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TY - JOUR. T1 - Long-Term Outcome of Renal Transplantation in Light-Chain Deposition Disease. AU - Leung, Nelson. AU - Lager, Donna J.. AU - Gertz, Morie. AU - Wilson, Kirk. AU - Kanakiriya, Sharan. AU - Fervenza, Fernando Custodio. PY - 2004/1. Y1 - 2004/1. N2 - Background: Light-chain deposition disease (LCDD) is a monoclonal gammopathy characterized by nonamyloid deposition of light chain in various organs. A small number of kidney transplantations have been performed on LCDD patients in whom end-stage renal disease (ESRD) developed. Methods: The authors retrospectively reviewed the clinical and histologic findings and outcome of 7 patients with LCDD who underwent kidney transplantation at our institution. Results: Renal insufficiency, hypertension, and proteinuria were present in all 7 patients. Proteinuria level was greater than 3.5 g/24 h in 3 patients. Three patients had microscopic hematuria. Monoclonal protein was detected in the serum in 3 patients, urine in 5, and was undetectable in ...
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LIPA Chondrocalcinosis 2; 118600; ANKH Chondrodysplasia punctata, rhizomelic, type 2; 222765; GNPAT Chondrodysplasia punctata, ...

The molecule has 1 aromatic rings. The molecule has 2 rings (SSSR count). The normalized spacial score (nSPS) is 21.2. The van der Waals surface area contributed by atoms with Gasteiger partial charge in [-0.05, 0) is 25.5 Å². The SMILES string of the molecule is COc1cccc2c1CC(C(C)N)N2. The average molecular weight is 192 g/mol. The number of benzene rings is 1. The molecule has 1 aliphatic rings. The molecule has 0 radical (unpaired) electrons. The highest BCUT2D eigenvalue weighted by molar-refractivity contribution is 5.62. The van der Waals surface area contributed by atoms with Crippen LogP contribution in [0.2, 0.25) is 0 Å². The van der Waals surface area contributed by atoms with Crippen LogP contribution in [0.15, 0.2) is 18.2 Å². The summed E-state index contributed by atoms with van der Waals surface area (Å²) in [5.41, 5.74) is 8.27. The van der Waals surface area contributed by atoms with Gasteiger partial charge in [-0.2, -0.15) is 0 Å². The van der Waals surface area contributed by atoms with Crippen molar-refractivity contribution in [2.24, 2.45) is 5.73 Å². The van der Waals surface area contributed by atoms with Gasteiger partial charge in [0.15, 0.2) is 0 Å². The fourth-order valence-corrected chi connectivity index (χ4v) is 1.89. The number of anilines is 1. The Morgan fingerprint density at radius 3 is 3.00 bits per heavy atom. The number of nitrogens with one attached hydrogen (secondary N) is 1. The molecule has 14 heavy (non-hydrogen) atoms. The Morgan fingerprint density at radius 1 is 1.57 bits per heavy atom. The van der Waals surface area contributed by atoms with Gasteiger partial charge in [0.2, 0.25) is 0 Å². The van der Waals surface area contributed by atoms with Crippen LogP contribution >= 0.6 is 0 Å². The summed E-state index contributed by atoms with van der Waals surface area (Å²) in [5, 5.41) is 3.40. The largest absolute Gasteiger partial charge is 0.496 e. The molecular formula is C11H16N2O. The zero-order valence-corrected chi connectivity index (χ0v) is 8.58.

"ATP-induced chondrocalcinosis". Arthritis Rheum. 35 (12): 1520-5. doi:10.1002/art.1780351216. PMID 1472129. Heptad Repeat 2 in ...
1996). "Localisation of a gene for chondrocalcinosis to chromosome 5p". Hum. Mol. Genet. 4 (7): 1225-8. doi:10.1093/hmg/4.7. ... 2002). "Mutations in ANKH cause chondrocalcinosis". Am. J. Hum. Genet. 71 (4): 933-40. doi:10.1086/343054. PMC 378546 . PMID ... 2000). "Physical map and characterization of transcripts in the candidate interval for familial chondrocalcinosis at chromosome ...
Pain, swelling, or stiffness in one or more joints is commonly present in psoriatic arthritis.[4] Psoriatic arthritis is inflammatory, and affected joints are generally red or warm to the touch.[4] Asymmetrical oligoarthritis, defined as inflammation affecting one to four joints during the first six months of disease, is present in 70% of cases. However, in 15% of cases, the arthritis is symmetrical. The joints of the hand that is involved in psoriasis are the proximal interphalangeal (PIP), the distal interphalangeal (DIP), the metacarpophalangeal (MCP), and the wrist. Involvement of the distal interphalangeal joints (DIP) is a characteristic feature and is present in 15% of cases. In addition to affecting the joints of the hands and wrists, psoriatic arthritis may affect the fingers, nails, and skin. Sausage-like swelling in the fingers or toes, known as dactylitis, may occur.[4] Psoriasis can also cause changes to the nails, such as pitting or separation from the nail bed,[4] onycholysis, ...